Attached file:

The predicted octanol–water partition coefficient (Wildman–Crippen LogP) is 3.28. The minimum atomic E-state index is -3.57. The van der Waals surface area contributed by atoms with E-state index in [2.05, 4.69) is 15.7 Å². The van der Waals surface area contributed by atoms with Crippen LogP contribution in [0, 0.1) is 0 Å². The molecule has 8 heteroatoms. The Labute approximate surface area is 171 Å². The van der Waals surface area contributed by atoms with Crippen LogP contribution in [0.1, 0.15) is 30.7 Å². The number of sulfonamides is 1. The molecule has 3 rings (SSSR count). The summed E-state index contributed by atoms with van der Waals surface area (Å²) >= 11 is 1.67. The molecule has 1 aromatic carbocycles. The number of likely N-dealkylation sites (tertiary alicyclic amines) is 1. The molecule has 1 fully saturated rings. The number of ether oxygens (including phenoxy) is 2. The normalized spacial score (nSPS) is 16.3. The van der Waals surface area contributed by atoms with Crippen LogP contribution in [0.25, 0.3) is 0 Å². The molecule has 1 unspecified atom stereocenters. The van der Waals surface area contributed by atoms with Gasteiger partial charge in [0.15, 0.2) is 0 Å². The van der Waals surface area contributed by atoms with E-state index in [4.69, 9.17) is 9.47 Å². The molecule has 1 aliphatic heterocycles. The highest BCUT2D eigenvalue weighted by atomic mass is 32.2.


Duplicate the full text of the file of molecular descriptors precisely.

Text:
The predicted octanol–water partition coefficient (Wildman–Crippen LogP) is 3.28. The minimum atomic E-state index is -3.57. The van der Waals surface area contributed by atoms with E-state index in [2.05, 4.69) is 15.7 Å². The van der Waals surface area contributed by atoms with Crippen LogP contribution in [0, 0.1) is 0 Å². The molecule has 8 heteroatoms. The Labute approximate surface area is 171 Å². The van der Waals surface area contributed by atoms with Crippen LogP contribution in [0.1, 0.15) is 30.7 Å². The number of sulfonamides is 1. The molecule has 3 rings (SSSR count). The summed E-state index contributed by atoms with van der Waals surface area (Å²) >= 11 is 1.67. The molecule has 1 aromatic carbocycles. The number of likely N-dealkylation sites (tertiary alicyclic amines) is 1. The molecule has 1 fully saturated rings. The number of ether oxygens (including phenoxy) is 2. The normalized spacial score (nSPS) is 16.3. The van der Waals surface area contributed by atoms with Crippen LogP contribution in [0.25, 0.3) is 0 Å². The molecule has 1 unspecified atom stereocenters. The van der Waals surface area contributed by atoms with Gasteiger partial charge in [0.15, 0.2) is 0 Å². The van der Waals surface area contributed by atoms with E-state index in [4.69, 9.17) is 9.47 Å². The molecule has 1 aliphatic heterocycles. The highest BCUT2D eigenvalue weighted by atomic mass is 32.2.